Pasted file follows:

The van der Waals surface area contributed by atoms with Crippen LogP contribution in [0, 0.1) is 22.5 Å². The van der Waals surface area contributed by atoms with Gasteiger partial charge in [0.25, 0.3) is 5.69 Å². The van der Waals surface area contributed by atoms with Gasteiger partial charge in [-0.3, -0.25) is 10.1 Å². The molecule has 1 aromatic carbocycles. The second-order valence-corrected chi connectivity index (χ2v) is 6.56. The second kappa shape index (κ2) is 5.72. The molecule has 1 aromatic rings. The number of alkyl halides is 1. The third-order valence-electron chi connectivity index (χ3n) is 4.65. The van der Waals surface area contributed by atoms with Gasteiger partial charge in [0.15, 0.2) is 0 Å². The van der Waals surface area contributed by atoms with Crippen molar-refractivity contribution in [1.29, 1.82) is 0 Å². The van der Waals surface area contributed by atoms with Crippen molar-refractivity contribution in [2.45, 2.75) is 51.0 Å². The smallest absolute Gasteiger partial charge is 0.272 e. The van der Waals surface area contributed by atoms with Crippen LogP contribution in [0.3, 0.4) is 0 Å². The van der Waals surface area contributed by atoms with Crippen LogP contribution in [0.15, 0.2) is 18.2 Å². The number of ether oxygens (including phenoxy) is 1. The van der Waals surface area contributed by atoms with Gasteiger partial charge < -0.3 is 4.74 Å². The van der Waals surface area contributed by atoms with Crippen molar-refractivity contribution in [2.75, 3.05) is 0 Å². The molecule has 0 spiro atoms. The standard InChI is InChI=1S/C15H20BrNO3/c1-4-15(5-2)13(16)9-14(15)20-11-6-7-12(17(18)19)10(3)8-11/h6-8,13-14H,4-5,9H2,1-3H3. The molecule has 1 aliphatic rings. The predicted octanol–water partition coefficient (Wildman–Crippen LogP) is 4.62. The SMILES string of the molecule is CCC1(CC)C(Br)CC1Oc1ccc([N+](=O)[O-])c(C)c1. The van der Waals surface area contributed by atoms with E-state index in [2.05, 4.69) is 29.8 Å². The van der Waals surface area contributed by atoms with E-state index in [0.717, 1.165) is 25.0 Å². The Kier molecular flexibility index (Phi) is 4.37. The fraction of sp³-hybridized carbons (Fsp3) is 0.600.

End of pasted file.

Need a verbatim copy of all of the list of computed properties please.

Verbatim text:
The van der Waals surface area contributed by atoms with Crippen LogP contribution in [0, 0.1) is 22.5 Å². The van der Waals surface area contributed by atoms with Gasteiger partial charge in [0.25, 0.3) is 5.69 Å². The van der Waals surface area contributed by atoms with Gasteiger partial charge in [-0.3, -0.25) is 10.1 Å². The molecule has 1 aromatic carbocycles. The second-order valence-corrected chi connectivity index (χ2v) is 6.56. The second kappa shape index (κ2) is 5.72. The molecule has 1 aromatic rings. The number of alkyl halides is 1. The third-order valence-electron chi connectivity index (χ3n) is 4.65. The van der Waals surface area contributed by atoms with Gasteiger partial charge in [0.15, 0.2) is 0 Å². The van der Waals surface area contributed by atoms with Crippen molar-refractivity contribution in [1.29, 1.82) is 0 Å². The van der Waals surface area contributed by atoms with Crippen molar-refractivity contribution in [2.45, 2.75) is 51.0 Å². The smallest absolute Gasteiger partial charge is 0.272 e. The van der Waals surface area contributed by atoms with Crippen LogP contribution in [0.3, 0.4) is 0 Å². The van der Waals surface area contributed by atoms with Crippen LogP contribution in [0.15, 0.2) is 18.2 Å². The number of ether oxygens (including phenoxy) is 1. The van der Waals surface area contributed by atoms with Gasteiger partial charge < -0.3 is 4.74 Å². The van der Waals surface area contributed by atoms with Crippen molar-refractivity contribution in [2.75, 3.05) is 0 Å². The molecule has 0 spiro atoms. The standard InChI is InChI=1S/C15H20BrNO3/c1-4-15(5-2)13(16)9-14(15)20-11-6-7-12(17(18)19)10(3)8-11/h6-8,13-14H,4-5,9H2,1-3H3. The molecule has 1 aliphatic rings. The predicted octanol–water partition coefficient (Wildman–Crippen LogP) is 4.62. The SMILES string of the molecule is CCC1(CC)C(Br)CC1Oc1ccc([N+](=O)[O-])c(C)c1. The van der Waals surface area contributed by atoms with E-state index in [2.05, 4.69) is 29.8 Å². The van der Waals surface area contributed by atoms with E-state index in [0.717, 1.165) is 25.0 Å². The Kier molecular flexibility index (Phi) is 4.37. The fraction of sp³-hybridized carbons (Fsp3) is 0.600.